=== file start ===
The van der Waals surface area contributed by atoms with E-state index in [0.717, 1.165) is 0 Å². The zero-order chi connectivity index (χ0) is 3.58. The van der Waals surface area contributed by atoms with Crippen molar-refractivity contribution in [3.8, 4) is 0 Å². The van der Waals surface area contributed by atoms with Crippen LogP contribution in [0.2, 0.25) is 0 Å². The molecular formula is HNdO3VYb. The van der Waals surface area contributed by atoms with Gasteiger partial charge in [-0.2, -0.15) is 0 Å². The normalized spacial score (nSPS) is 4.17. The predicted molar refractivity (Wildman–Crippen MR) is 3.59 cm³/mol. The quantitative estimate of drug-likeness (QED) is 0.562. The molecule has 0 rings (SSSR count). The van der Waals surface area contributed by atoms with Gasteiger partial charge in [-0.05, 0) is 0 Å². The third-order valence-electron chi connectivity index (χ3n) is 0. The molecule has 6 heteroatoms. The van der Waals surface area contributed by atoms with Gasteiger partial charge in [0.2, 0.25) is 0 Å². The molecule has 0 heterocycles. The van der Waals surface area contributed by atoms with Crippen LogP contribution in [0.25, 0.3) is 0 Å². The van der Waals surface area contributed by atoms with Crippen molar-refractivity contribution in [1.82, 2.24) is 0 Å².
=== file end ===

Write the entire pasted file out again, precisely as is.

The van der Waals surface area contributed by atoms with E-state index in [0.717, 1.165) is 0 Å². The zero-order chi connectivity index (χ0) is 3.58. The van der Waals surface area contributed by atoms with Crippen molar-refractivity contribution in [3.8, 4) is 0 Å². The van der Waals surface area contributed by atoms with Crippen LogP contribution in [0.2, 0.25) is 0 Å². The molecular formula is HNdO3VYb. The van der Waals surface area contributed by atoms with Gasteiger partial charge in [-0.2, -0.15) is 0 Å². The normalized spacial score (nSPS) is 4.17. The predicted molar refractivity (Wildman–Crippen MR) is 3.59 cm³/mol. The quantitative estimate of drug-likeness (QED) is 0.562. The molecule has 0 rings (SSSR count). The van der Waals surface area contributed by atoms with Gasteiger partial charge in [-0.05, 0) is 0 Å². The third-order valence-electron chi connectivity index (χ3n) is 0. The molecule has 6 heteroatoms. The van der Waals surface area contributed by atoms with Gasteiger partial charge in [0.2, 0.25) is 0 Å². The molecule has 0 heterocycles. The van der Waals surface area contributed by atoms with Crippen LogP contribution in [0.25, 0.3) is 0 Å². The van der Waals surface area contributed by atoms with Crippen molar-refractivity contribution in [1.82, 2.24) is 0 Å².